Tax Relief

Gas tax relief efforts transfer ahead in 4 states Land Line

Pursuit continues at multiple statehouses to provide price breaks on fuel tax collections. A handful of states are on the verge of approving tax breaks.


In Connecticut, Gov. Ned Lamont and legislative leaders are working on suspending collection of the state’s 25-cent gas tax through June. The state’s diesel tax would be unaffected.

The Democratic governor said there is “strong consensus” between the state’s Republican and Democratic parties to provide consumers with relief from soaring gas prices.

Legislative leaders say legislation addressing the issue could be ready by next week. They add it is possible legislation could be approved before the end of March.

The tax holiday is estimated to result in $90 million in lost gas tax revenue.


Georgia lawmakers acted this week to send to Gov. Brian Kemp a bill to temporarily suspend collection of the state’s fuel taxes.

The state now collects a 29.1-cent gas tax and a 32.6-cent diesel tax.

Both chambers of the legislature voted by unanimous consent to suspend tax collection through May 31.

gov. Brian Kemp could sign HB304 into law as early as Friday, March 18.

Pausing collection of the state’s fuel taxes is estimated to cost the state about $160 million per month.

The Republican governor has said the state is in a good position to provide a tax break because of a $3.7 billion budget surplus through fiscal year 2021.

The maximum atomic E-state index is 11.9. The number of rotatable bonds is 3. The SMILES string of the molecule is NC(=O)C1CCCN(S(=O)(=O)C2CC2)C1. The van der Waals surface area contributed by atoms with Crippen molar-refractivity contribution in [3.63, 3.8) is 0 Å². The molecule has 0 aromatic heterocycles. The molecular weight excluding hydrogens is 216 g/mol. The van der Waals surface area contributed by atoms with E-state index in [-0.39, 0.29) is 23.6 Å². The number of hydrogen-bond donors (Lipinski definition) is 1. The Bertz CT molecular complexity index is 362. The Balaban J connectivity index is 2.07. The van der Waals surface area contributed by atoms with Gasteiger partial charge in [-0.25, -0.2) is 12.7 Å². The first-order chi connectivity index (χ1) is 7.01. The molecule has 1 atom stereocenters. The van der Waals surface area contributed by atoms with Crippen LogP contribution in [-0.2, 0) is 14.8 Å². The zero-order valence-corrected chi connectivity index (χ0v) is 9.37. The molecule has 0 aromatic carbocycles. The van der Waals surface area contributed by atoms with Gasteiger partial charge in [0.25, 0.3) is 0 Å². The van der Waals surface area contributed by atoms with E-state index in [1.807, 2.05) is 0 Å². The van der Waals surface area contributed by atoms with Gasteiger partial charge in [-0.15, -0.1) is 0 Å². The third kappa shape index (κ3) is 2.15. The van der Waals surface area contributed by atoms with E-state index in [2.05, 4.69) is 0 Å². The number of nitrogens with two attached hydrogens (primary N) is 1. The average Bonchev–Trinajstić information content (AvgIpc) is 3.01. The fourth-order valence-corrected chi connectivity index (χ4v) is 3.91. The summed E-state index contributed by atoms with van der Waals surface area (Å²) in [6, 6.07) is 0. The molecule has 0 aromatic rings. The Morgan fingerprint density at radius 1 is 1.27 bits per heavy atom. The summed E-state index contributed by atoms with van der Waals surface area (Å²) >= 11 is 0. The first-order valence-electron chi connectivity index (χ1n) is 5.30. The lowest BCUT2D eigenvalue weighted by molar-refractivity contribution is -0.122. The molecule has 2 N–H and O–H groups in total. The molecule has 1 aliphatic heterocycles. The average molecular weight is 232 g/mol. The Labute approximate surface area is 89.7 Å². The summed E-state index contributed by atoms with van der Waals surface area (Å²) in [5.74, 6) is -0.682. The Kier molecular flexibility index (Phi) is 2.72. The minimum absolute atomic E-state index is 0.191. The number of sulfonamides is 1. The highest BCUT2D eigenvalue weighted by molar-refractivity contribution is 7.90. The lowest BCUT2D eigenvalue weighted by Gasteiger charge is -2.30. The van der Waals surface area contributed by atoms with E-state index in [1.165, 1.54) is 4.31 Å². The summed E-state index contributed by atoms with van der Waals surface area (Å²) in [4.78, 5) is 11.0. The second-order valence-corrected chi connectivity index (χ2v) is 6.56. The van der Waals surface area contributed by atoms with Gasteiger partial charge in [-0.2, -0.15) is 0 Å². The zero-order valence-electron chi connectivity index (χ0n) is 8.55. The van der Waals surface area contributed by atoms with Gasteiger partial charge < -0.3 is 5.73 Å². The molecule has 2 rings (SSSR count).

I’m looking forward to signing this into law and to putting money back into the pockets of hardworking Georgians!

We appreciate all in the Senate who voted with us on this important measure.

— Governor Brian P. Kemp (@GovKemp) March 16, 2022

IFTA effect

Pursuit in Maryland and elsewhere for fuel tax holidays that would include diesel have drawn the attention of the trucking industry.

Professional drivers want to know what a tax break would mean for paying their fuel tax through the International Fuel Tax Agreement.

IFTA Executive Director Carmen Martorana told Land Line Media that drivers wouldn’t have to pay state fuel tax if they are buying and burning the fuel in a state that is not collecting the tax.

Martorana pointed out that drivers who buy fuel in a state with a fuel tax exemption and drive in a state without an exemption, drivers would have to pay that tax out of pocket.

She added that if a driver pays taxes on fuel in one state, but then drives in a state that has a tax holiday, they can get reimbursed.


The Maryland General Assembly took final actions Friday to get a bill to Gov. Larry Hogan to enact a 30-day fuel tax holiday.

State law authorizes fuel rates to be adjusted each July based on the consumer price index. Since July 1, 2021, the gas tax has been set at 36.1 cents and the diesel rate at 36.85 cents.

HB1486/SB1010 would suspend collection of the state’s fuel rates for 30 days.

Both pieces of legislation swept through the statehouse with unanimous consent.

Suspending collection of fuel taxes is estimated to cost the state $100 million.

Advocates say the lost revenue would be covered by dipping into the state’s $7.5 billion budget surplus.

The Republican governor was expected to sign the legislation into law before the weekend.